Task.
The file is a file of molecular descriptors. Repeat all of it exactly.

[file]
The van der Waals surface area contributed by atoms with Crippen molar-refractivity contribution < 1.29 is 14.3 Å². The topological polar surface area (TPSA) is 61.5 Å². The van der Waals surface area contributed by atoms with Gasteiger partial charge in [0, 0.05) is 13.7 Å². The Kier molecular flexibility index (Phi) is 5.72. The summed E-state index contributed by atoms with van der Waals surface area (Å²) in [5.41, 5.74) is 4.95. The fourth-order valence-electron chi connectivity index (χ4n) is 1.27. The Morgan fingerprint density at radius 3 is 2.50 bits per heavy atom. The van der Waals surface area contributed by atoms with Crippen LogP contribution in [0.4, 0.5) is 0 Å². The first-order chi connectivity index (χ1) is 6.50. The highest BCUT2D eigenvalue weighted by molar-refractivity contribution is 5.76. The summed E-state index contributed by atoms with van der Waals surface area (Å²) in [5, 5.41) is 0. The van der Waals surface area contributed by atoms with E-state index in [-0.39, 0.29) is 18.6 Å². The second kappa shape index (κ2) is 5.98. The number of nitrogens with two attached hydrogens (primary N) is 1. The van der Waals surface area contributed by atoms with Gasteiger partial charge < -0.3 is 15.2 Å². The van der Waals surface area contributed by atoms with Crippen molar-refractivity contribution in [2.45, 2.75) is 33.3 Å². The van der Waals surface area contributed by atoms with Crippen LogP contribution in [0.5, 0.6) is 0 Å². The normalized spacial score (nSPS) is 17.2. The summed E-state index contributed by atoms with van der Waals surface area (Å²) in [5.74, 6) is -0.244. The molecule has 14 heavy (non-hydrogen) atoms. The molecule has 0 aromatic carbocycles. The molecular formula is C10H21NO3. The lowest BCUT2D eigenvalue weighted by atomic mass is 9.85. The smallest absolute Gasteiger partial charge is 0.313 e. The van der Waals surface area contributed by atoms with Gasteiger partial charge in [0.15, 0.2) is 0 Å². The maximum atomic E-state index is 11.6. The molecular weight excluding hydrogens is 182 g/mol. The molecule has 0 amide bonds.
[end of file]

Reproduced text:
The van der Waals surface area contributed by atoms with Crippen molar-refractivity contribution < 1.29 is 14.3 Å². The topological polar surface area (TPSA) is 61.5 Å². The van der Waals surface area contributed by atoms with Gasteiger partial charge in [0, 0.05) is 13.7 Å². The Kier molecular flexibility index (Phi) is 5.72. The summed E-state index contributed by atoms with van der Waals surface area (Å²) in [5.41, 5.74) is 4.95. The fourth-order valence-electron chi connectivity index (χ4n) is 1.27. The Morgan fingerprint density at radius 3 is 2.50 bits per heavy atom. The van der Waals surface area contributed by atoms with Crippen LogP contribution in [0.4, 0.5) is 0 Å². The first-order chi connectivity index (χ1) is 6.50. The highest BCUT2D eigenvalue weighted by molar-refractivity contribution is 5.76. The summed E-state index contributed by atoms with van der Waals surface area (Å²) in [5, 5.41) is 0. The van der Waals surface area contributed by atoms with E-state index in [-0.39, 0.29) is 18.6 Å². The second kappa shape index (κ2) is 5.98. The number of nitrogens with two attached hydrogens (primary N) is 1. The van der Waals surface area contributed by atoms with Gasteiger partial charge < -0.3 is 15.2 Å². The van der Waals surface area contributed by atoms with Crippen molar-refractivity contribution in [2.45, 2.75) is 33.3 Å². The van der Waals surface area contributed by atoms with Crippen LogP contribution in [0.5, 0.6) is 0 Å². The normalized spacial score (nSPS) is 17.2. The summed E-state index contributed by atoms with van der Waals surface area (Å²) in [5.74, 6) is -0.244. The molecule has 14 heavy (non-hydrogen) atoms. The molecule has 0 aromatic carbocycles. The molecular formula is C10H21NO3. The lowest BCUT2D eigenvalue weighted by atomic mass is 9.85. The smallest absolute Gasteiger partial charge is 0.313 e. The van der Waals surface area contributed by atoms with Gasteiger partial charge in [0.15, 0.2) is 0 Å². The maximum atomic E-state index is 11.6. The molecular weight excluding hydrogens is 182 g/mol. The molecule has 0 amide bonds.